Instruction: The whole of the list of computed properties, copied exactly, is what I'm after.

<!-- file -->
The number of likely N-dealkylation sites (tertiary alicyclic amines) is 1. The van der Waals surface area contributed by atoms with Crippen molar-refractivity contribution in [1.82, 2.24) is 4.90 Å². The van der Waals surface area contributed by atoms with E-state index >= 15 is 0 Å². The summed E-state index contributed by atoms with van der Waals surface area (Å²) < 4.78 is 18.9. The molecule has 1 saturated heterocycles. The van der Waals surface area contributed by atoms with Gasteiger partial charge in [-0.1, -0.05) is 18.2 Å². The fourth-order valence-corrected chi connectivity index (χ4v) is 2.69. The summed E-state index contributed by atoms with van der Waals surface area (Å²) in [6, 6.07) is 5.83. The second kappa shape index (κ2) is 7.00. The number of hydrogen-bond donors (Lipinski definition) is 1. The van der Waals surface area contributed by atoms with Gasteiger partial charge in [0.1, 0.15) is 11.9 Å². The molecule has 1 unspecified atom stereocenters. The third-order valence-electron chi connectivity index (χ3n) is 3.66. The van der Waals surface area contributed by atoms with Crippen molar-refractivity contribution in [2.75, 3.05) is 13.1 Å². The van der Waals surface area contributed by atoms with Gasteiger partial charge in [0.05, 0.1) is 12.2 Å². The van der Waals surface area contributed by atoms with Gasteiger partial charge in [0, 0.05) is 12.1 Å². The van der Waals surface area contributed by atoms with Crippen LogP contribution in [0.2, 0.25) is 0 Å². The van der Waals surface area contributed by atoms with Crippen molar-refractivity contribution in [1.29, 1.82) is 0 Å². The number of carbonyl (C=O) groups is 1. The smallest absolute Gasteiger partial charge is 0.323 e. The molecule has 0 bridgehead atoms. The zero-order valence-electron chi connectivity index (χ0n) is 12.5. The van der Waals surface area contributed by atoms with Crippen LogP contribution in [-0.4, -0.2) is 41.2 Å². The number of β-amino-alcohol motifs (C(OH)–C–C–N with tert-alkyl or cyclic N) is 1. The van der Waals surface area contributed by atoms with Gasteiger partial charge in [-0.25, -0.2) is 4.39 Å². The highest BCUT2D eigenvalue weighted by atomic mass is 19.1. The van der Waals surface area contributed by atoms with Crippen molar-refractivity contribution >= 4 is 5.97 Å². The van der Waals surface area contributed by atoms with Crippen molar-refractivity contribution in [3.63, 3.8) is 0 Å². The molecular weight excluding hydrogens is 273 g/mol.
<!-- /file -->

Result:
The number of likely N-dealkylation sites (tertiary alicyclic amines) is 1. The van der Waals surface area contributed by atoms with Crippen molar-refractivity contribution in [1.82, 2.24) is 4.90 Å². The van der Waals surface area contributed by atoms with E-state index >= 15 is 0 Å². The summed E-state index contributed by atoms with van der Waals surface area (Å²) < 4.78 is 18.9. The molecule has 1 saturated heterocycles. The van der Waals surface area contributed by atoms with Gasteiger partial charge in [-0.1, -0.05) is 18.2 Å². The fourth-order valence-corrected chi connectivity index (χ4v) is 2.69. The summed E-state index contributed by atoms with van der Waals surface area (Å²) in [6, 6.07) is 5.83. The second kappa shape index (κ2) is 7.00. The number of hydrogen-bond donors (Lipinski definition) is 1. The van der Waals surface area contributed by atoms with Gasteiger partial charge in [0.1, 0.15) is 11.9 Å². The molecule has 1 unspecified atom stereocenters. The third-order valence-electron chi connectivity index (χ3n) is 3.66. The van der Waals surface area contributed by atoms with Crippen molar-refractivity contribution in [2.75, 3.05) is 13.1 Å². The van der Waals surface area contributed by atoms with Gasteiger partial charge in [0.05, 0.1) is 12.2 Å². The van der Waals surface area contributed by atoms with Gasteiger partial charge in [0, 0.05) is 12.1 Å². The van der Waals surface area contributed by atoms with Crippen LogP contribution in [0.2, 0.25) is 0 Å². The van der Waals surface area contributed by atoms with Crippen molar-refractivity contribution in [1.29, 1.82) is 0 Å². The number of carbonyl (C=O) groups is 1. The smallest absolute Gasteiger partial charge is 0.323 e. The molecule has 0 bridgehead atoms. The zero-order valence-electron chi connectivity index (χ0n) is 12.5. The van der Waals surface area contributed by atoms with Crippen LogP contribution in [-0.4, -0.2) is 41.2 Å². The number of β-amino-alcohol motifs (C(OH)–C–C–N with tert-alkyl or cyclic N) is 1. The van der Waals surface area contributed by atoms with Gasteiger partial charge in [-0.25, -0.2) is 4.39 Å². The highest BCUT2D eigenvalue weighted by atomic mass is 19.1. The van der Waals surface area contributed by atoms with Crippen molar-refractivity contribution >= 4 is 5.97 Å². The van der Waals surface area contributed by atoms with Crippen molar-refractivity contribution in [3.63, 3.8) is 0 Å². The molecular weight excluding hydrogens is 273 g/mol.